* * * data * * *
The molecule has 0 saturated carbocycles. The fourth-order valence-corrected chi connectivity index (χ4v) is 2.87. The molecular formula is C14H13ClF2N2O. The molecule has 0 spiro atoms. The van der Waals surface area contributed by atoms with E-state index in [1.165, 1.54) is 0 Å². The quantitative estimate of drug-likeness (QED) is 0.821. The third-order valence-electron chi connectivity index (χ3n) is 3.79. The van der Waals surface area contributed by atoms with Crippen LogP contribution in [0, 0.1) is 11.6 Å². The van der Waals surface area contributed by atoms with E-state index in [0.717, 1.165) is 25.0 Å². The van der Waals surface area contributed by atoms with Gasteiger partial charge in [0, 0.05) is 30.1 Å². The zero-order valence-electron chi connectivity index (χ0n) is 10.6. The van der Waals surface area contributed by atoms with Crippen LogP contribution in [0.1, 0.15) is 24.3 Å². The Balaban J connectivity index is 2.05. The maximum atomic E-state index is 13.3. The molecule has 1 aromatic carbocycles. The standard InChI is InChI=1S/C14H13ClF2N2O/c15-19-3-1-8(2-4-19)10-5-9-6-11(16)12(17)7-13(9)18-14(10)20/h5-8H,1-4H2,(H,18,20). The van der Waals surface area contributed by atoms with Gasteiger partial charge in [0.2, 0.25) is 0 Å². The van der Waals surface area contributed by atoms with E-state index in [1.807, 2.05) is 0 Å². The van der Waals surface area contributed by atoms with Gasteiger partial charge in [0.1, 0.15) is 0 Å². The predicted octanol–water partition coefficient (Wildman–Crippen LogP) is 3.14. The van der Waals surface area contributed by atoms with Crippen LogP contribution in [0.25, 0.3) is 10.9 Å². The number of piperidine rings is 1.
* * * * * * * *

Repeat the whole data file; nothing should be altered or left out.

The molecule has 0 saturated carbocycles. The fourth-order valence-corrected chi connectivity index (χ4v) is 2.87. The molecular formula is C14H13ClF2N2O. The molecule has 0 spiro atoms. The van der Waals surface area contributed by atoms with E-state index in [1.165, 1.54) is 0 Å². The quantitative estimate of drug-likeness (QED) is 0.821. The third-order valence-electron chi connectivity index (χ3n) is 3.79. The van der Waals surface area contributed by atoms with Crippen LogP contribution in [0, 0.1) is 11.6 Å². The van der Waals surface area contributed by atoms with E-state index in [0.717, 1.165) is 25.0 Å². The van der Waals surface area contributed by atoms with Gasteiger partial charge in [0, 0.05) is 30.1 Å². The zero-order valence-electron chi connectivity index (χ0n) is 10.6. The van der Waals surface area contributed by atoms with Crippen LogP contribution in [0.1, 0.15) is 24.3 Å². The Balaban J connectivity index is 2.05. The maximum atomic E-state index is 13.3. The molecule has 1 aromatic carbocycles. The standard InChI is InChI=1S/C14H13ClF2N2O/c15-19-3-1-8(2-4-19)10-5-9-6-11(16)12(17)7-13(9)18-14(10)20/h5-8H,1-4H2,(H,18,20). The van der Waals surface area contributed by atoms with Gasteiger partial charge in [0.2, 0.25) is 0 Å². The van der Waals surface area contributed by atoms with E-state index in [1.807, 2.05) is 0 Å². The van der Waals surface area contributed by atoms with Gasteiger partial charge in [0.1, 0.15) is 0 Å². The predicted octanol–water partition coefficient (Wildman–Crippen LogP) is 3.14. The van der Waals surface area contributed by atoms with Crippen LogP contribution in [0.25, 0.3) is 10.9 Å². The number of piperidine rings is 1.